[25 January 2008]
I’m finishing a week of working group meetings in Florida, in the usual state of fatigue.
The SML (Service Modeling Language) and XML Query working groups met Monday-Wednesday. SML followed its usual practice of driving its agenda from Bugzilla: review the issues for which the editors have produced proposals, and act on the proposals, then review the ones that we have discussed before but not gotten consensus suitable for sending them to the editors, then others. The working group spent a fair bit of time discussing issues I had raised or was being recalcitrant on, only to end up resolving them without making the suggested change. I felt a little guilty at taking so much of the group’s time, but no one exhibited any sign of resentment. In one or two cases I was in the end persuaded to change my position; in others it simply became clear that I wasn’t going to manage to persuade the group to do as I suggested. I have always found it easier to accept with (what I hope is) good grace a decision going against me, if I can feel that I’ve been given a fair chance to speak my piece and persuade the others in the group. The chairs of SML are good at ensuring that everyone gets a chance to make their case, but also adept (among their other virtues) at moving the group along at a pretty good clip.
(In some working groups I’ve been in, by contrast, some participants made it a habit not to argue the merits of the issue but instead to spend the the time available arguing over whether the group should be taking any time on the issue at all. This tactic reduces the time available for discussion, impairs the quality of the group’s deliberation, and thus reduces the chance that the group will reach consensus; it’s thus extremely useful for those who wish to defend the status quo but do not have, or are not willing to expose, technical arguments for their position. The fact that this practice reduces me to a state of incoherent rage is merely a side benefit.)
“Service Modeling Language” is an unfortunate name, I think: apart from the fact that the phrase doesn’t suggest any very clear or specific meaning to anyone hearing it for the first time, the meanings it does suggest have pretty much nothing whatever to do with the language. SML defines a set of facilities for cross-document validation, in particular validation of, and by means of, inter-document references. Referential integrity can be checked using XSD (aka XML Schema), but only within the confines of a single document; SML makes it possible to perform referential integrity checking over a collection of documents, with cross-document analogues of XSD’s
unique constraints and with further abilities, in particular being able to specify simply that inter-document references of a given kind must point to elements with a particular expanded name, or elements of with a given governing type definition, or that chains of references of a particular kind must be acyclic. In addition, the SML Interchange Format (SML-IF) specifies rules that make it easier to specify exactly what schema is to be use for validating a document using XSD and thus to get consistent validation results.
The XML Schema working group met Wednesday through Friday. Wednesday morning went to a joint session with the SML and XML Query working groups: Kumar Pandit gave a high-level overview of SML and there was discussion. Then in a joint session with XML Query, we discussed the issue of implementation-defined primitive types.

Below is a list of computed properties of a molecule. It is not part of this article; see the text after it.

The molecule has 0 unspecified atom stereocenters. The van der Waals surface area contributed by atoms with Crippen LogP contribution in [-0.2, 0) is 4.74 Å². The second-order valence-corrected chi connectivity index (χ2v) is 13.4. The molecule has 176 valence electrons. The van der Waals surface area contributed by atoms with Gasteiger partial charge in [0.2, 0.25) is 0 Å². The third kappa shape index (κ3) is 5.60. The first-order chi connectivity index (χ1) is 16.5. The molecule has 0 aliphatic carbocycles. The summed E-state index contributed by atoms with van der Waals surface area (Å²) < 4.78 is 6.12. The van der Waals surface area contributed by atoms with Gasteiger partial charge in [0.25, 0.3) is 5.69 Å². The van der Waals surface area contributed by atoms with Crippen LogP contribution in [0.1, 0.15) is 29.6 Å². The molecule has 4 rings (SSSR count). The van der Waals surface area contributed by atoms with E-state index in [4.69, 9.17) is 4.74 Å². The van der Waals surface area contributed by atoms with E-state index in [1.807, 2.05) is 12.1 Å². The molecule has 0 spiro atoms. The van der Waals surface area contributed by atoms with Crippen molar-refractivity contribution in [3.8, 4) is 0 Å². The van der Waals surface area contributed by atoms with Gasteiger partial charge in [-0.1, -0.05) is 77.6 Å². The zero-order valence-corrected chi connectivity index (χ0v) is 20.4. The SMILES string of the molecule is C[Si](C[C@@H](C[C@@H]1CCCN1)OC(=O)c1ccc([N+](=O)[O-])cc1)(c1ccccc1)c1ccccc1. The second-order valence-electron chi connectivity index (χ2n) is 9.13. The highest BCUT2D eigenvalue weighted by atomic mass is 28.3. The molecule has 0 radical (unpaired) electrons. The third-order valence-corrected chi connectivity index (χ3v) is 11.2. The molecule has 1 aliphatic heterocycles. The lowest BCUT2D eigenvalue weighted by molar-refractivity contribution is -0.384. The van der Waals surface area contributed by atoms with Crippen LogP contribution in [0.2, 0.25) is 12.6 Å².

The rest of the time, the Schema WG worked on last-call issues against XML Schema. Since we had a rough priority sort of the issues, we were able just to sort the issues list and open them one after the other and ask “OK, what do we do about this one?”
Among the highlights visible from Bugzilla:
- Assertions will be allowed on simple types, not just on complex types.
- For negative wildcards, the keyword
##definedSiblingwill be available, so that schema authors can conveniently say “Allow anything except elements already included in this content model”; this is in addition to the already-present
##defined(“Allow anything except elements defined in this schema”). The Working Group was unable to achieve consensus on deep-sixing the latter; it has really surprising effects when new declarations are included in a schema and seems likely to produce mystifying problems in most usage scenarios, but some Working Group members are convinced it’s exactly what they or their users want.
- The Working Group declined a proposal that some thought would have made it easier to support XHTML Modularization (in particular, the constraints on
xhtml:input); it would have made it possible for the validity of an element against a type to depend, in some cases, on where the element appears. Since some systems (e.g. XPath 2.0, XQuery 1.0, and XSLT 2.0) assume that type-validity is independent of context, the change would have had a high cost.
- The sections of the Structures spec which contain validation rules and constraints on components (and the like) will be broken up into smaller chunks to try to make them easier to navigate.
- The group hearkened to the words of Norm Walsh on the name of the spec (roughly paraphrasable as “XSDL? Not WXS? Not XSD? XSDL? What are you smoking?”); the name of the language will be XSD 1.1, not XSDL 1.1.
We made it through the entire stack of issues in the two and a half days; as Michael J. Preston (a prolific creator of machine-generated concordances known to a select few as “the wild man of Boulder”) once told me: it’s amazing how much you can get done if you just put your ass in a chair and do it.